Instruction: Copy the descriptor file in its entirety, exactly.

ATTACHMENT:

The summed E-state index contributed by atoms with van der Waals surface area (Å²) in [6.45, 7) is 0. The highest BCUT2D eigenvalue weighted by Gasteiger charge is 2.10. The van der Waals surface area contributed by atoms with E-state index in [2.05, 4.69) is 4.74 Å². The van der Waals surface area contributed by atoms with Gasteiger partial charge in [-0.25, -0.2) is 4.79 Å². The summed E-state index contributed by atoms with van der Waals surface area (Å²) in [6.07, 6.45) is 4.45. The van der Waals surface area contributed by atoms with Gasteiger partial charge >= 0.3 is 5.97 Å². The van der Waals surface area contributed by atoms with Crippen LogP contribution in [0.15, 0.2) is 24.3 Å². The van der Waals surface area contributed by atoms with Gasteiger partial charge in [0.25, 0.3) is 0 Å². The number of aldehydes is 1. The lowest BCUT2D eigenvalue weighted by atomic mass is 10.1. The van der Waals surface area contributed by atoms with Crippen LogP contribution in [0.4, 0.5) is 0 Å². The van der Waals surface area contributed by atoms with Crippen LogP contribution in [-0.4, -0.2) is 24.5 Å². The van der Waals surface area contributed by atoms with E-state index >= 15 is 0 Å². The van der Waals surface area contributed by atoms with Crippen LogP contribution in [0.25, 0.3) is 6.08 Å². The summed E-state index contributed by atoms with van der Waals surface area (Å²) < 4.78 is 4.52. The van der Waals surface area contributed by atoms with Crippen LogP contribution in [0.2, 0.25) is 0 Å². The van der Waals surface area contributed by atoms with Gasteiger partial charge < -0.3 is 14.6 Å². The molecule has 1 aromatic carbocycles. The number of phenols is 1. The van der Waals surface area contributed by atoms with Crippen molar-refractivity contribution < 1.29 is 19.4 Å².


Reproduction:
The summed E-state index contributed by atoms with van der Waals surface area (Å²) in [6.45, 7) is 0. The highest BCUT2D eigenvalue weighted by Gasteiger charge is 2.10. The van der Waals surface area contributed by atoms with E-state index in [2.05, 4.69) is 4.74 Å². The van der Waals surface area contributed by atoms with Gasteiger partial charge in [-0.25, -0.2) is 4.79 Å². The summed E-state index contributed by atoms with van der Waals surface area (Å²) in [6.07, 6.45) is 4.45. The van der Waals surface area contributed by atoms with Gasteiger partial charge >= 0.3 is 5.97 Å². The van der Waals surface area contributed by atoms with Crippen LogP contribution in [0.15, 0.2) is 24.3 Å². The van der Waals surface area contributed by atoms with Gasteiger partial charge in [0.25, 0.3) is 0 Å². The number of aldehydes is 1. The lowest BCUT2D eigenvalue weighted by atomic mass is 10.1. The van der Waals surface area contributed by atoms with Crippen LogP contribution in [0.4, 0.5) is 0 Å². The van der Waals surface area contributed by atoms with Crippen LogP contribution in [-0.4, -0.2) is 24.5 Å². The van der Waals surface area contributed by atoms with E-state index >= 15 is 0 Å². The van der Waals surface area contributed by atoms with Crippen LogP contribution in [0.25, 0.3) is 6.08 Å². The summed E-state index contributed by atoms with van der Waals surface area (Å²) < 4.78 is 4.52. The van der Waals surface area contributed by atoms with Crippen LogP contribution in [0.2, 0.25) is 0 Å². The van der Waals surface area contributed by atoms with Gasteiger partial charge < -0.3 is 14.6 Å². The molecule has 1 aromatic carbocycles. The number of phenols is 1. The van der Waals surface area contributed by atoms with Crippen molar-refractivity contribution < 1.29 is 19.4 Å².